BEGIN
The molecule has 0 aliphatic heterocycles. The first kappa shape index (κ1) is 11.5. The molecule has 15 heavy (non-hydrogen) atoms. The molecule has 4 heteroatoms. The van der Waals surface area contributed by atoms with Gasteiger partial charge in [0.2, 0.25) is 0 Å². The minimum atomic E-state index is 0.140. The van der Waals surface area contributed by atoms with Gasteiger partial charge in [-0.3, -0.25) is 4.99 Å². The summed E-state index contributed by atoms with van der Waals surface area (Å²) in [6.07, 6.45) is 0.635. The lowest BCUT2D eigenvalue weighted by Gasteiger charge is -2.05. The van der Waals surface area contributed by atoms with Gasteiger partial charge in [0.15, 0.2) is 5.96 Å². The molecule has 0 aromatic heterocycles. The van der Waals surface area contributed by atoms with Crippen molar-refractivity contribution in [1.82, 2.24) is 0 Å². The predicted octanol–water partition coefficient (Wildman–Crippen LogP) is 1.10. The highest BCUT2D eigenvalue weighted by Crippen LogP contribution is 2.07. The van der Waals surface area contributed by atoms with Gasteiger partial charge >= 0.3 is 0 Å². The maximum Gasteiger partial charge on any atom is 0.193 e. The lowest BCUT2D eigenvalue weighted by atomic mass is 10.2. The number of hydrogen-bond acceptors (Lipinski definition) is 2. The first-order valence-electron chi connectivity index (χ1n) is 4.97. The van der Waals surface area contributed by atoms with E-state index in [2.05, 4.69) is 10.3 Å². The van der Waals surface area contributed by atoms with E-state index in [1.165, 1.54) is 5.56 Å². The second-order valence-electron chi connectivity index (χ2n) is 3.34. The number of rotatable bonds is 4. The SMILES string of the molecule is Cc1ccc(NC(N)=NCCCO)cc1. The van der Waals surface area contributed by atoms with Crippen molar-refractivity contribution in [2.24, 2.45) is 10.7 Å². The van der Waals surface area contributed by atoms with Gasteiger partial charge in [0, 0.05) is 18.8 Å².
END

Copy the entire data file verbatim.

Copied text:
The molecule has 0 aliphatic heterocycles. The first kappa shape index (κ1) is 11.5. The molecule has 15 heavy (non-hydrogen) atoms. The molecule has 4 heteroatoms. The van der Waals surface area contributed by atoms with Gasteiger partial charge in [0.2, 0.25) is 0 Å². The minimum atomic E-state index is 0.140. The van der Waals surface area contributed by atoms with Gasteiger partial charge in [-0.3, -0.25) is 4.99 Å². The summed E-state index contributed by atoms with van der Waals surface area (Å²) in [6.07, 6.45) is 0.635. The lowest BCUT2D eigenvalue weighted by Gasteiger charge is -2.05. The van der Waals surface area contributed by atoms with Gasteiger partial charge in [0.15, 0.2) is 5.96 Å². The molecule has 0 aromatic heterocycles. The van der Waals surface area contributed by atoms with Crippen molar-refractivity contribution in [1.82, 2.24) is 0 Å². The predicted octanol–water partition coefficient (Wildman–Crippen LogP) is 1.10. The highest BCUT2D eigenvalue weighted by Crippen LogP contribution is 2.07. The van der Waals surface area contributed by atoms with Gasteiger partial charge >= 0.3 is 0 Å². The maximum Gasteiger partial charge on any atom is 0.193 e. The lowest BCUT2D eigenvalue weighted by atomic mass is 10.2. The number of hydrogen-bond acceptors (Lipinski definition) is 2. The first-order valence-electron chi connectivity index (χ1n) is 4.97. The van der Waals surface area contributed by atoms with E-state index in [2.05, 4.69) is 10.3 Å². The van der Waals surface area contributed by atoms with E-state index in [1.165, 1.54) is 5.56 Å². The second-order valence-electron chi connectivity index (χ2n) is 3.34. The number of rotatable bonds is 4. The SMILES string of the molecule is Cc1ccc(NC(N)=NCCCO)cc1. The van der Waals surface area contributed by atoms with Crippen molar-refractivity contribution in [2.24, 2.45) is 10.7 Å². The van der Waals surface area contributed by atoms with Gasteiger partial charge in [0, 0.05) is 18.8 Å².